LINGUIST List 2.777

Tue 12 Nov 1991

Qs: A Phonological Query

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  1. David Gil, Query: SE Asian Languages

Message 1: Query: SE Asian Languages

Date: Fri, 08 Nov 91 22:13:02 IST
From: David Gil <RHLE813HAIFAUVM.bitnet>
Subject: Query: SE Asian Languages
Following are two queries about mainland South-East Asian Languages:
(1) A phonological query. From a casual inspection of grammar books
written in Thailand, Vietnam, and China, and describing their respective
native languages, I get the impression that indigenous grammatical
traditions analyze the syllable into onset plus rhyme, but seem not
to make any finer distinctions, eg. into segments. (a) Is this
impression well founded? (If it is, can anybody direct me to
relevant references?) (b) Whatever the answer to the previous
question, is anybody familiar with any proposals within current
phonological frameworks to distinguish between languages "with
segments" (eg. English) and languages "with only onsets and rhymes"
(eg. Thai)?
The following anecdotal evidence may perhaps support such a typological
distinction. Person in the street asks me what my name is; I answer
"David"; person repeats my name. What do I hear the person say?
In most languages, what I hear is reasonably close to the original,
eg. /Defid/ in Egypt, /Debid/ in the Philippines, and so forth.
However, in mainland South East Asia, what I hear is often totally
unrecognizable by me as being phonetically related to "David";
perhaps the only constant feature is the number of syllables.
Or another example: Egyptian: "Where are you from?"; me: "Israel";
Egyptian: "Australia?" -- reasonably close phonetically. But
Thai: "Where are you from?"; me: "Israel"; Thai: "France?" --
miles away! Needless to say, we are both equally "to blame";
my interlocutor by fitting my utterance into his/her phonological
categories, myself by fitting my interlocutor's utterance back into
my own phonological categories. What these interactions seem to
suggest, minimally, is that South East Asian phonologies are
radically different from those of most other languages.
(2) A phonological/historical/cultural query. As a frequent
traveller to South and South East Asia, I am continually astounded
and perplexed by massive differences in the relative ease or
difficulty of communicating with the local populations. As a rule,
as soon as you get off the beaten track, people don't speak a word
of English, and you need 10-20 words in the local language in order
to survive. Now my experience has been that after a week or two
at a given place in, say, India or Indonesia, I have been able to
communicate basic needs in the local language; conversely, even
after weeks and months in Thailand, or among Chinese-speaking
people in various countries, I still find it difficult and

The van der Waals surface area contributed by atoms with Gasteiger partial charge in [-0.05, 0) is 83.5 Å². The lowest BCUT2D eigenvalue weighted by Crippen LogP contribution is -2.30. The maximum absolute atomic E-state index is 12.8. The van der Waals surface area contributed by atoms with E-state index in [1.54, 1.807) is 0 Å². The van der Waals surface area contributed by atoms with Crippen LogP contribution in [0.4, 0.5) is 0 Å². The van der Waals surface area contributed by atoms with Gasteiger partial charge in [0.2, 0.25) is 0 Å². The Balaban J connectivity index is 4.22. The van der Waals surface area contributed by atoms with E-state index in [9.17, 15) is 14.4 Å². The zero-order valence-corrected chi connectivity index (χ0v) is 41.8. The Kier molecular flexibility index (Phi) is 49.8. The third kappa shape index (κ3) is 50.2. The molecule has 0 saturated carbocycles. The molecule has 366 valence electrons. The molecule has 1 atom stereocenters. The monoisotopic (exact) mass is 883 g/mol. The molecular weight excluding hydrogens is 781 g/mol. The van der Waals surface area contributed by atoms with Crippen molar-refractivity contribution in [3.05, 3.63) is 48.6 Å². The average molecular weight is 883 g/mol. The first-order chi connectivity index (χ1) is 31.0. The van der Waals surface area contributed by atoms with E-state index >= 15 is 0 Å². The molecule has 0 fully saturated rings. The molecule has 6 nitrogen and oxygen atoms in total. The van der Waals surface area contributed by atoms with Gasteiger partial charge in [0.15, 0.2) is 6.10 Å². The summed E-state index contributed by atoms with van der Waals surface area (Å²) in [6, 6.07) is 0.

occasionally impossible to get a cup of tea from a stall that is
offering nothing but tea. Other South East Asian languages such
as Burmese, Lao, and Vietnamese, also seem difficult to communicate
in, but somewhat less so than Thai and Chinese. Thus, the
phenomenon appears to characterize the mainland South East Asian
sprachbund plus China. In an informal poll of travellers and
expatriates that I conducted, about half the people knew exactly
what I was talking about and had similar experiences themselves,
while the other half did not.
So my query is: (a) Does anybody else on the LINGUIST network
have similar experiences to report? (I'd be particularly
interested in comments from Asians, with a possibly mirror-image
perspective on these issues.) (b) Can anybody think of an
explanation?
Following are three rather speculative explanations, none totally
convincing:
(A) A phonological explanation. The peoples with whom communication
is most difficult speak languages with radically different syllable
structures; specifically--see the first query above--languages
"without segments". Some counterevidence: in spite of their very
close relationship and phonological structures, I have found it
significantly easier to communicate in Lao than in Thai.
(B) A historical explanation. The peoples with whom communication
is most difficult are those that haven't been colonized, or those
who have had the least contact with foreigners. Some counterevidence:
(i) Bangkok: now teeming with tourists and business people, yet
even in the tourist zone, communication is difficult. (ii) Malaysia.
An illustrative anecdote: last year I was at a conference in Kuala
Lumpur and had to take a taxi every morning to the university.
Invariably, I was unable to communicate my destination to the
Chinese taxi drivers and had to give up in despair; on the other
hand, I had no problems whatsoever with the Indians and Malays.
(iii) Indonesia: many of the more remote places never saw a Dutchman
and hardly ever see any white men even now; yet with a smattering
of Bahasa Indonesia there is little problem getting by.
(C) A cultural explanation. The peoples with whom communication is
most difficult wish to discourage foreigners from learning their
languge and communicating with them. Their motivation for doing
this is to "keep their culture to themselves" and protect it from
western contamination. Or, as one expat put it to me, "xenophobia".
Comments, short or long, solicited.
David Gil
Department of English
University of Haifa
Haifa, 31999, Israel
rhle813haifauvm.bitnet
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